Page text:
Please use this identifier to cite or link to this item:
|Title:||Quantifying the contribution of utility cycling to population levels of physical activity: An analysis of the Active People Survey|
|Keywords:||Physical activity;Public health;Active transport|
|Citation:||Journal of Public Health, pp. 1-9, (2015)|
|Abstract:||Background Population levels of physical activity are far below recommendations limiting its public health benefits. Utility cycling (i.e. cycling for transport purposes) may be a means of increasing this activity. Empirical evidence quantifying the contribution of utility cycling to the population levels of physical activity is sparse. Methods The English Active People Survey (APS) was analysed to assess the likelihood of meeting UK physical activity guidelines in those who reported utility cycling compared with those who did not. Odds ratios were adjusted for important socioeconomic confounders using a logistic regression model. Results In the full sample, unadjusted odds ratio for meeting physical activity guidelines in favour of utility cyclists was 5.21 (95% confidence interval (CI) 4.96–5.47) and adjusted odds ratio was 4.08 (95% CI 3.88–4.29). The odds were even higher for utility cyclists in inner London [adjusted OR: 6.08 (4.07–7.86)]. The pattern was consistent regardless of the number of activities through which people met the physical activity guideline. Conclusion Utility cycling can make a significant contribution to levels of physical activity. As an activity that can easily integrate into everyday life, utility cycling appears to be a pragmatic policy option for public health decision-makers.|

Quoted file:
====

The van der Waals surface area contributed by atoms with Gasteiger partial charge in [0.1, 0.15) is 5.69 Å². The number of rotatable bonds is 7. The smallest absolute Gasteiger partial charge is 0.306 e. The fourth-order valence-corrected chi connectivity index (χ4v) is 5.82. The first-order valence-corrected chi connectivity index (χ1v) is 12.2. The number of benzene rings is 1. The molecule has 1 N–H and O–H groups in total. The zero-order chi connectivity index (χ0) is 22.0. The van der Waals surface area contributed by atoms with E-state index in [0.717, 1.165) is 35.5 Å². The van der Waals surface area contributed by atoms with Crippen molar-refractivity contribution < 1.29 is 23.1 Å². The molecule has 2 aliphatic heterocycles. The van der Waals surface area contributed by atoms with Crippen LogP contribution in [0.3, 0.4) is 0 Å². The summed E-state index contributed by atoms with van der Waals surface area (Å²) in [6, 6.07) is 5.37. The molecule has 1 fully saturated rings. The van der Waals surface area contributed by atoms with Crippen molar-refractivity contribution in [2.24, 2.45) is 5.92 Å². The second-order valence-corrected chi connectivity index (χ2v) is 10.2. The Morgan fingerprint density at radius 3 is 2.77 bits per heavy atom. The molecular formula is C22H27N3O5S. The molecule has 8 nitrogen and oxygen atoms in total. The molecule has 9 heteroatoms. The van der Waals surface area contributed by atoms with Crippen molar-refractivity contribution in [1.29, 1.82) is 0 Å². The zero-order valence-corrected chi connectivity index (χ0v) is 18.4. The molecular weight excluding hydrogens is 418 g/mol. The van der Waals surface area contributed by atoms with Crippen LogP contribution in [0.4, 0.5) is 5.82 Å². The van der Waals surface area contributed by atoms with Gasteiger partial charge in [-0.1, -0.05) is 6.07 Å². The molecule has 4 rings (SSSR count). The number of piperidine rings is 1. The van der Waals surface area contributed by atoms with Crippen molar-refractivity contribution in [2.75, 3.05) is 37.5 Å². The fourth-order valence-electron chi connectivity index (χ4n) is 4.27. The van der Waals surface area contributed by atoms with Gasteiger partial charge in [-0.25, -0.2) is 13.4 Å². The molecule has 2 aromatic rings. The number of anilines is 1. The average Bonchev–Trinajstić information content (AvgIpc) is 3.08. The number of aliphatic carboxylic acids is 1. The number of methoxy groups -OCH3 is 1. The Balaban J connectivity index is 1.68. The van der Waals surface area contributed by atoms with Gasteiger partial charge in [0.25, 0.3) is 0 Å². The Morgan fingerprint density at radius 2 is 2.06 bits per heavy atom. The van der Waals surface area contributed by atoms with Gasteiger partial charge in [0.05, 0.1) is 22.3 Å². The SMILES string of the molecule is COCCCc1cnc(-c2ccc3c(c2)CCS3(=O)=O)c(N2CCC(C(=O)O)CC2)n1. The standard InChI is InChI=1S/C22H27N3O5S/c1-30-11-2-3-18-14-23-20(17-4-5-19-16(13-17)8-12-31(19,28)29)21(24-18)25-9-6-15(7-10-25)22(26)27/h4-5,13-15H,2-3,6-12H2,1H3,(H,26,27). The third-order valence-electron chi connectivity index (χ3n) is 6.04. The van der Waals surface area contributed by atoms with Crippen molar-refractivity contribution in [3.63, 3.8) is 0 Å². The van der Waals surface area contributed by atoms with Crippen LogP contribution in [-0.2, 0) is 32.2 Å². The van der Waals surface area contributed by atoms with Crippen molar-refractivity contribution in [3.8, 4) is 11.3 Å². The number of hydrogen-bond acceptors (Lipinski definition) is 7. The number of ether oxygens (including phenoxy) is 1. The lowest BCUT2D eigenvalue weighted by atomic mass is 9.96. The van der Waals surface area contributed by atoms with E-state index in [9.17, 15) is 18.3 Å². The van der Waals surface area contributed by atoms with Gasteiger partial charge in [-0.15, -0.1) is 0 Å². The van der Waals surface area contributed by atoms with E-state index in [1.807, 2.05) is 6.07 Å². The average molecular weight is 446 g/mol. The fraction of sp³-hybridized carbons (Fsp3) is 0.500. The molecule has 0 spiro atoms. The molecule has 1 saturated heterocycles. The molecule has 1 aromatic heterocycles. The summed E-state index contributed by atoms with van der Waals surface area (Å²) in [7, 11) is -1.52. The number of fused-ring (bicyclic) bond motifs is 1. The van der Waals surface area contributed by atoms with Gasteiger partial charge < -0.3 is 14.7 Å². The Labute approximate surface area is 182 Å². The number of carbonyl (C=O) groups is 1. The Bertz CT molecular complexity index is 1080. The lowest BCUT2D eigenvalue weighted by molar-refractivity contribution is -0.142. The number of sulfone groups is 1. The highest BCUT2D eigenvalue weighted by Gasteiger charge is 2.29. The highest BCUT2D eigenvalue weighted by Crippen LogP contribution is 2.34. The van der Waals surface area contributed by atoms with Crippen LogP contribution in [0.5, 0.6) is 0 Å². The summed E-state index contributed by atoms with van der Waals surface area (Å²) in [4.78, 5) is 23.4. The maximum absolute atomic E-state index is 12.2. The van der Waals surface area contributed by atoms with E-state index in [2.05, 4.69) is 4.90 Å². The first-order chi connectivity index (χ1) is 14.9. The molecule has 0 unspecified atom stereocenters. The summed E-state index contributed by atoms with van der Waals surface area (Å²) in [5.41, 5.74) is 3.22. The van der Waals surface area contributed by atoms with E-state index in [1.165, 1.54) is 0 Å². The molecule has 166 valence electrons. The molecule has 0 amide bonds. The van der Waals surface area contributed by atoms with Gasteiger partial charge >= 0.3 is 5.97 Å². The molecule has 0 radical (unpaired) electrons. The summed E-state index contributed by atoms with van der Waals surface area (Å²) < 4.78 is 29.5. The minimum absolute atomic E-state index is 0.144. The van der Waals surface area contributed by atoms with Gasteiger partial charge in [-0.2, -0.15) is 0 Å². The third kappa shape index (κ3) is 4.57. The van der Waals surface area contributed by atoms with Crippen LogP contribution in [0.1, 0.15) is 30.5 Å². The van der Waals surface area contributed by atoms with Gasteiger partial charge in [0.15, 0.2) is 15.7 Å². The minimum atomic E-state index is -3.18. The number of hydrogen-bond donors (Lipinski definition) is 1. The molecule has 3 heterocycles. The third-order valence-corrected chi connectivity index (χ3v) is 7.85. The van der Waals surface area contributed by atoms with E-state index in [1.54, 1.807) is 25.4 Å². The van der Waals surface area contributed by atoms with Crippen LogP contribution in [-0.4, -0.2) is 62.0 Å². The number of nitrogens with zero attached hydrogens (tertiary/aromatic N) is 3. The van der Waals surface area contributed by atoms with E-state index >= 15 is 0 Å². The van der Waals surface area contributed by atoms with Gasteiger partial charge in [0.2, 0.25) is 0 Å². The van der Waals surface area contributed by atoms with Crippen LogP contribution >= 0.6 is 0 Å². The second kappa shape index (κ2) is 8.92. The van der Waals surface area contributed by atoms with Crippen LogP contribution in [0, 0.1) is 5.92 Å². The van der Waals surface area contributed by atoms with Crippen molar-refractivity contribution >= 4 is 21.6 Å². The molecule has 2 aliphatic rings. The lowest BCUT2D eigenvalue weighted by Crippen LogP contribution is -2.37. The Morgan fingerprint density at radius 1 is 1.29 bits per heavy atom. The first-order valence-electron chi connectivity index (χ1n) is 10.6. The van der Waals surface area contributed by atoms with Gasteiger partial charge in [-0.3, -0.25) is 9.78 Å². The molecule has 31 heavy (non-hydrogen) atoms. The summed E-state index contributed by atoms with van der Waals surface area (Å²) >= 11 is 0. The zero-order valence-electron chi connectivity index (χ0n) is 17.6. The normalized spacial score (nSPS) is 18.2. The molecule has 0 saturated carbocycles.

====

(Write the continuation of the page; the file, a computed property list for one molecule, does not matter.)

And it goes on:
|Appears in Collections:||Institute for the Environment|
Items in BURA are protected by copyright, with all rights reserved, unless otherwise indicated.